The pork crackling dish slightly lifted our spirits up, though. They were light and airy, with each little air socket peppered with small hints of paprika and white cheddar. The apple sauce was supposed to provide a sweet balance, I guess, but I found myself enjoying the pork cracklings more without the apple sauce.
The cured kingfish dish provided a refreshing interlude to what had been a fatty carb session thus far. While the kingfish pieces were super fresh, I did find the pepper on the side a bit too overpowering.
We were actually starting to get full even before the mains arrived so I couldn’t help but groan slightly when our Hopkins River rib eye landed in front of us, seemingly mocking us. At this stage, we had already consumed two types of butter so the thought of getting beef fat butter made me queasy.
Being the tenacious Taurean that I am, however, I wasn’t going to give up that easily. The steak was beautifully juicy and tender, as any good textbook steak should be. However, I found the bone marrow AND the beef fat butter a bit too much for me, despite tasting just fine on their one. If it weren’t for the decadent entrées, I think we would have been just fine. Hell, if we ordered the Cape Grim Filet Mignon with coffee and wood smoke ($43), we probably would have been okay too. Ah, hindsight.
Our dry-aged lamb was okay, but nothing to write home about. The lamb erred on the stringy side and the orange-based sauce added nothing remarkable to the dish.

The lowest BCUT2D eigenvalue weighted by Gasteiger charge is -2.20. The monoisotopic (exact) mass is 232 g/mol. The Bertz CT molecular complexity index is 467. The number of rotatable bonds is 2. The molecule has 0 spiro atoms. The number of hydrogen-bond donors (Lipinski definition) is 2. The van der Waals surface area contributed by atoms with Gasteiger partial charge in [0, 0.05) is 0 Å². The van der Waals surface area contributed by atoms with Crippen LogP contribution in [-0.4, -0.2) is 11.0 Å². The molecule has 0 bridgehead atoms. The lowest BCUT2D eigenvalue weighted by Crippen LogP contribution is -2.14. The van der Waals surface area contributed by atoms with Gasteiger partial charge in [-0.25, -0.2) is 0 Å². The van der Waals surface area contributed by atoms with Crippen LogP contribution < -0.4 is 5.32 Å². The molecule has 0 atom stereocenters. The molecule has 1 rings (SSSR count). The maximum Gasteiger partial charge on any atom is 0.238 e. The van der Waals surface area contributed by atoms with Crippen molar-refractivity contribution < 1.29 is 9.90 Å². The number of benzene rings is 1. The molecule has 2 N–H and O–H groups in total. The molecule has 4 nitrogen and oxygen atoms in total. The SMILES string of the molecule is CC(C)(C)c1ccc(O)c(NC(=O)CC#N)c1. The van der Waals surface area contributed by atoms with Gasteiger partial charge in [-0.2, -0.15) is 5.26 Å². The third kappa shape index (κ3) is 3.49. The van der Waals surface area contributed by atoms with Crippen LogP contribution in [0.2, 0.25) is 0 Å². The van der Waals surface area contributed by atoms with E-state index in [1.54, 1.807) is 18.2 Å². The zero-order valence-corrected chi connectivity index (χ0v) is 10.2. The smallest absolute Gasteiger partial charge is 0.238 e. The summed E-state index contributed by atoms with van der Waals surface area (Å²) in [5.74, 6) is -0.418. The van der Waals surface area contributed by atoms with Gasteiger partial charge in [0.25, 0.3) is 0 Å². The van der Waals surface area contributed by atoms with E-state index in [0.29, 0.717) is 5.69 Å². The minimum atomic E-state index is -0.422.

We chose the grilled cabbage dish as a side only because our waiter recommended it. We were expecting chopped cabbage leaves drizzled with hazelnut vinegar and sprinkled with the rest of the garnishes. Thus, we were surprised to receive half a head of cabbage – this made eating the salad a little awkward.
Additionally, we thought the dressing was extremely overpowering and just did not go well with the raw cabbage. We should have gone for the safe option of the fries ($6) or even the grits with herb butter and salt ($9). Ugh, never listening to waiters again.
Despite the three of us being super-full, we still couldn’t leave without ordering a dessert to share. We chose the least decadent dessert, a fruity affair, which ended up being a tad rich for our delicate tastebuds anyway. We all loved the refreshing pear sorbet and the tart passionfruit curd, though we agreed that we could have gone without the other two.
Despite our lack of enthusiasm for the second half of the meal, we enjoyed our dinner. If we had chosen wisely (i.e. not go overboard with our entrées), then we probably would have enjoyed our mains a lot more (okay fine, maybe not the lamb). There were so many wonderful ideas and flavour combinations floating around on the menu but you had to be selective when ordering or you’ll end up in a fatty comatose afterwards (and if you’re anything like me, you’ll abstain from eating meat for the rest of the week).
Little Hunter held so much promise so it was a shame to hear that it shut down. Despite the restaurant’s financial problems, there have been talks of a ‘Junior Hunter’ opening up in the same space so it will be interesting to see how that goes. In the meantime, I may or may not be making my own chicken skin butter in the not too distant future.